After Insys Therapeutics, a wealthy pharmaceutical company, repeatedly opposed efforts to legalize marijuana, the Drug Enforcement Administration (DEA) approved the company’s proposal to produce synthetic THC.
The company began the process of creating the synthetic marijuana product, known as Syndros, with approval from the DEA in 2016.
The company asked the DEA to change the classification of Syndros to a Schedule II narcotic, meaning its use would be allowed for certain medical circumstances unlike organic marijuana, which is a Schedule I narcotic.
In 2011, Insys wrote to the DEA in an effort to keep non-synthetic forms of cannabis classified as Schedule I.
They argued against changing the regulation by referring to the “longstanding policy of the U.S. to disfavor domestic cultivation of narcotic raw materials because of the concerns about the abuse potential from farming this material.”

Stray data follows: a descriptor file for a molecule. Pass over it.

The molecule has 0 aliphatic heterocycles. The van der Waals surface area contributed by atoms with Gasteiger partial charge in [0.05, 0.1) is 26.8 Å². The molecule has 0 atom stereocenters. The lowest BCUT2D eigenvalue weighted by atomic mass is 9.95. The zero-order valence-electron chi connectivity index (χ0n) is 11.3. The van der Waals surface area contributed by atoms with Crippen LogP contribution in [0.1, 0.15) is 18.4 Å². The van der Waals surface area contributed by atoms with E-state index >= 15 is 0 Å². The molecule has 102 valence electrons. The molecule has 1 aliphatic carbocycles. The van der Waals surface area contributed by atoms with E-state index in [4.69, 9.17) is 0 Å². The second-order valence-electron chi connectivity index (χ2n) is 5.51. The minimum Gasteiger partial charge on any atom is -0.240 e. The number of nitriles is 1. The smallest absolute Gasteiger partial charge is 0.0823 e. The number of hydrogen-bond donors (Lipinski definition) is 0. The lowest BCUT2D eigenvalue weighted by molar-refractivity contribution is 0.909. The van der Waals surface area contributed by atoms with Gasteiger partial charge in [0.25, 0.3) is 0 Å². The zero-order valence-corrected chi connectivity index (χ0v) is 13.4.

Last year, the company donated $500,000 to Arizonans for Responsible Drug Policy to oppose legalizing marijuana in the state (Prop 205). Legalizing marijuana in the state and elsewhere would mean that fewer consumers would buy Syndros instead of other cannabis products found at dispensaries.
The DEA approved the Insys proposal and the drug is now available by prescription.
Synthetic marijuana, however, has been linked to a number of serious health issues, most notably and infamously psychotic episodes.
Spice is the most known example of synthetic marijuana. It’s made of multiple… (continue reading)